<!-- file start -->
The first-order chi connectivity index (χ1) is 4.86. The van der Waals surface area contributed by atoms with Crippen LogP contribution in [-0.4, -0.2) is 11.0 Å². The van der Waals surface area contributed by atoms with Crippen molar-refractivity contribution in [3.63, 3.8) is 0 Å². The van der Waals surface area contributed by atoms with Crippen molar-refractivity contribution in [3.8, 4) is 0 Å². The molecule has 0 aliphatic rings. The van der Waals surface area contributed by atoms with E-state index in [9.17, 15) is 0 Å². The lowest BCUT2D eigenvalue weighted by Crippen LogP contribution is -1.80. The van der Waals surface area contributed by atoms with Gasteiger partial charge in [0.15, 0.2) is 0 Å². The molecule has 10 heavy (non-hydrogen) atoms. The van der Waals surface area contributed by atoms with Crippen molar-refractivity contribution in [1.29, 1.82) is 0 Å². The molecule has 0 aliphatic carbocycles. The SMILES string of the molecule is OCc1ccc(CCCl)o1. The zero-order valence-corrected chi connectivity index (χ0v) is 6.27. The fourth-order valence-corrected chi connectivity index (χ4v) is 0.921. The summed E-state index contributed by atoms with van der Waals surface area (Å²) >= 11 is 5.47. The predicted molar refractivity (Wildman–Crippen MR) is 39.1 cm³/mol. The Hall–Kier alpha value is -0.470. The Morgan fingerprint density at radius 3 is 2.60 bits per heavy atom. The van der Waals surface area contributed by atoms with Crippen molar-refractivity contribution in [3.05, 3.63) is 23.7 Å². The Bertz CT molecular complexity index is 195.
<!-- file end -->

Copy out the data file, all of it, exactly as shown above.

The first-order chi connectivity index (χ1) is 4.86. The van der Waals surface area contributed by atoms with Crippen LogP contribution in [-0.4, -0.2) is 11.0 Å². The van der Waals surface area contributed by atoms with Crippen molar-refractivity contribution in [3.63, 3.8) is 0 Å². The van der Waals surface area contributed by atoms with Crippen molar-refractivity contribution in [3.8, 4) is 0 Å². The molecule has 0 aliphatic rings. The van der Waals surface area contributed by atoms with E-state index in [9.17, 15) is 0 Å². The lowest BCUT2D eigenvalue weighted by Crippen LogP contribution is -1.80. The van der Waals surface area contributed by atoms with Gasteiger partial charge in [0.15, 0.2) is 0 Å². The molecule has 10 heavy (non-hydrogen) atoms. The van der Waals surface area contributed by atoms with Crippen molar-refractivity contribution in [1.29, 1.82) is 0 Å². The molecule has 0 aliphatic carbocycles. The SMILES string of the molecule is OCc1ccc(CCCl)o1. The zero-order valence-corrected chi connectivity index (χ0v) is 6.27. The fourth-order valence-corrected chi connectivity index (χ4v) is 0.921. The summed E-state index contributed by atoms with van der Waals surface area (Å²) >= 11 is 5.47. The predicted molar refractivity (Wildman–Crippen MR) is 39.1 cm³/mol. The Hall–Kier alpha value is -0.470. The Morgan fingerprint density at radius 3 is 2.60 bits per heavy atom. The van der Waals surface area contributed by atoms with Crippen molar-refractivity contribution in [3.05, 3.63) is 23.7 Å². The Bertz CT molecular complexity index is 195.